I read a lot. Some of the books I read are well worth reading, others not.
Sir Francis Bacon, an English philosopher, and statesman advised:
Some books are to be tasted, others to be swallowed, and some few to be chewed and digested.
I add that some books should not even be tasted—that is, not read at all.
Let me tell you about some books I read in 2021 and my brief thoughts. In turn, I invite you to tell me what you recommend for my reading list in 2022.
First published in 1962 and later appearing in two volumes, this work by an outstanding Jewish scholar explores the Old Testament prophets and their writings with great insight.
As for prophecy, Heschel explains it is “an interpretation of a particular moment in history, a divine understanding of a human situation” (xxvii). As for a prophet, he “is a lonely man. His standards are too high, his stature too great, and his concern too intense for other men to share. Living on the highest peak, he has no company except God” (127).
In the context of God’s prophets, Heschel examines justice and righteousness, distrust of power, love and compassion, anger and forgiveness, and much more.
I note that Heschel had neither reference nor comment on Micah 5:2—the text foretelling the birthplace of the Messiah. At times Heschel's insights of God and His message were so great, I wondered why he had not embraced Jesus as the Christ.
This book is challenging and well-worth reading.
For me, 2021 marked one of those significant life events. So, I thought I would do some recognition, reading, and ruminating about aging.
Surely, for Christians, aging should mean a lot more than a life of continual leisure, golfing, going on cruises, or whatever. My apologies to those who enjoy periodic leisure, golf, a cruise, and the like.
There are some good insights throughout this book. One that struck me was that the Kingdom of God is “the invasion of all of life with the shalom-bringing, life-enhancing rule of God” (125).
This is only one book on aging that I will be reading, but it has the important message that aging is a season in which we ought to continue realizing and living God’s purpose for us.
This is another of those books I have gathered on aging.
This is not my first book by Palmer, whose insights I frequently find are outweighed by unbiblical comments and perspectives.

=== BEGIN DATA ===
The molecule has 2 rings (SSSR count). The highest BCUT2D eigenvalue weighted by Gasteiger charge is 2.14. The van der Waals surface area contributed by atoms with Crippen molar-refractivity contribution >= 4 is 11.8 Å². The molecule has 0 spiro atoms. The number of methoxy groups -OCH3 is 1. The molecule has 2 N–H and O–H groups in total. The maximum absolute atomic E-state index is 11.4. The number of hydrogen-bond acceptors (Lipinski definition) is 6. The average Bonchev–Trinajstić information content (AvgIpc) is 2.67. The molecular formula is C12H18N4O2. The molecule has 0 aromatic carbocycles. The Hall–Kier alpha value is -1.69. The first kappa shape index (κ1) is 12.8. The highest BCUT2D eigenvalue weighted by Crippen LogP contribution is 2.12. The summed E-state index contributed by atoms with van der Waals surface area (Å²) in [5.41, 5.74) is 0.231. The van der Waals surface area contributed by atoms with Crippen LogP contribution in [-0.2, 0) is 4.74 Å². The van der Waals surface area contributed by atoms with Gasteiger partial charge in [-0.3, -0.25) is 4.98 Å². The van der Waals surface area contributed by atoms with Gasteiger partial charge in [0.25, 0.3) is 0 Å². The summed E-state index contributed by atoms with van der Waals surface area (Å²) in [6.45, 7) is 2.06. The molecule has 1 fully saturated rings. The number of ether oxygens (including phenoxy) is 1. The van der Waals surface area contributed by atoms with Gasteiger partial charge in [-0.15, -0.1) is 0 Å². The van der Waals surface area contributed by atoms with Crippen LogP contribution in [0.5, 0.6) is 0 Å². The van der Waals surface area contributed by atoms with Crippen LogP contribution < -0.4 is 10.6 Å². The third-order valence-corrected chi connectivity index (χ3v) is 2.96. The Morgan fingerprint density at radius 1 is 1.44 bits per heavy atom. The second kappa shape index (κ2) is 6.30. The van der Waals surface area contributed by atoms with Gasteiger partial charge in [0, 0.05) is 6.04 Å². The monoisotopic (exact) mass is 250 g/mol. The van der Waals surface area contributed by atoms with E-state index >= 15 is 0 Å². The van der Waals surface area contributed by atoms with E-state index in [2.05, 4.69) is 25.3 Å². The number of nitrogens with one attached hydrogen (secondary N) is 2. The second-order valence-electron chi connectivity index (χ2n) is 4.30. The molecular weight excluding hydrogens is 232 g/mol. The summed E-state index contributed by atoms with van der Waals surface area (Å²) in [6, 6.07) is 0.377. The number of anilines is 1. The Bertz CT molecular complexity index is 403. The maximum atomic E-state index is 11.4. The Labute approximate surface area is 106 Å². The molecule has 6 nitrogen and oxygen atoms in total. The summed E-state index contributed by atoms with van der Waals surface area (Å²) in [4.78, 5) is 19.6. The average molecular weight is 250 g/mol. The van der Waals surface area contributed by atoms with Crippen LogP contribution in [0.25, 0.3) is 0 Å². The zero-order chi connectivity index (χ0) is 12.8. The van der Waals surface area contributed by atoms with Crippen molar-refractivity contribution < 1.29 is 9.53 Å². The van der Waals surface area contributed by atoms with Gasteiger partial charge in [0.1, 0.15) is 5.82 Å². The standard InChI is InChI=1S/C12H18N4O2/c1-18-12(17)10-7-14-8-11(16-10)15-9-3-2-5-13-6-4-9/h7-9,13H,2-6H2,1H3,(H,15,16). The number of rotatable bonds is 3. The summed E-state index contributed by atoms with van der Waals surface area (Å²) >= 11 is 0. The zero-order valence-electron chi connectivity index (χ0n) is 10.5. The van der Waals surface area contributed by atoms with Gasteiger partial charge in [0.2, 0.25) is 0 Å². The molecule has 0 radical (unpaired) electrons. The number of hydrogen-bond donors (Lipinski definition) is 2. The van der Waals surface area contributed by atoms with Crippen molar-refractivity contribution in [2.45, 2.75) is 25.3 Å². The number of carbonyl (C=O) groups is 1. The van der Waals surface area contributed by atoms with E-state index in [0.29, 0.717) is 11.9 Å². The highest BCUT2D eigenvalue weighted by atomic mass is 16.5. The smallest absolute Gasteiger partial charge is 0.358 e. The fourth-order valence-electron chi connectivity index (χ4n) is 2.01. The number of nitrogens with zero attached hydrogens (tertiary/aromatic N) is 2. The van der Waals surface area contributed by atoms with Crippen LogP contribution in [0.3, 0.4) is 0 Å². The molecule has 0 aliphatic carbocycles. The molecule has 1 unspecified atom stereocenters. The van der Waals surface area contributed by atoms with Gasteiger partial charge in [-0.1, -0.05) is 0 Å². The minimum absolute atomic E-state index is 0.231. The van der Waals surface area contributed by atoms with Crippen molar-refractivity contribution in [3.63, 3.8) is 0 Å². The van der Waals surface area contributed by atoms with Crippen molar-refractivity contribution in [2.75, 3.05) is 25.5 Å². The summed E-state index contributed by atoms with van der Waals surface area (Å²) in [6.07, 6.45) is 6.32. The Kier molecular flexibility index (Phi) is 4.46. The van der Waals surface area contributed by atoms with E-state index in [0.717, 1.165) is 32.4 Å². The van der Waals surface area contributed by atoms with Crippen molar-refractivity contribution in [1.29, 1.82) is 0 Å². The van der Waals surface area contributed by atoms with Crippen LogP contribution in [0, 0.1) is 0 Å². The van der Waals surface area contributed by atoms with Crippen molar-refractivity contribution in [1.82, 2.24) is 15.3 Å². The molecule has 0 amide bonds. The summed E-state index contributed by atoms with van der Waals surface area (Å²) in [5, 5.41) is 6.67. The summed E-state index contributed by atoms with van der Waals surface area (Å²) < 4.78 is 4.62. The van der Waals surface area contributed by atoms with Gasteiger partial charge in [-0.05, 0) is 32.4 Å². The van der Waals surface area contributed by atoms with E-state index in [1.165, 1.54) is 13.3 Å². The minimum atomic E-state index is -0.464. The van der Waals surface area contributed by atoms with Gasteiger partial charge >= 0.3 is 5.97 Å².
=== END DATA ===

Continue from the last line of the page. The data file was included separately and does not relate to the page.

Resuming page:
The book starts well but descends into the dismal maelstrom of American culture and its “issues,” including tirades against Trump.
Sorry, but I didn’t get much out of this book that is memorable or valuable.
Yet another book that began well, but ….
Near its opening, the author states the necessary core of Christian ministry: the need for Jesus to be present in what we are doing. This is a message we need to hear and remember to serve faithfully.
Similarly, the crucifixion of our ministry is vital if our service is to be empowered by our Lord’s resurrection life.
My main criticism is the author’s assertions that he judges “real human freedom to be a myth” (113ff.) and that we do nothing—God does everything. Further, he states that “even our response to God is made by God” (116, 76ff.). This double-talk denies God’s invitation for humans to cooperate with Him in His purposes and reduces us to mere ventriloquist’s dummies.
This book was a disappointment.
This was my second reading of this short but important book.
In this study, you will learn there are three different dominant cultures, their biblical bases, and the dynamics of how we encounter others.
Understanding these different culture types is essential for serving and communicating the Gospel of Jesus Christ faithfully and effectively.
I highly recommend this book.
In my discussions with other men, depression (spoken and unspoken) is often expressed.
Terrance Real is an experienced psychotherapist who, from the perspective of psycho-therapy, addresses the “silent epidemic” of male depression.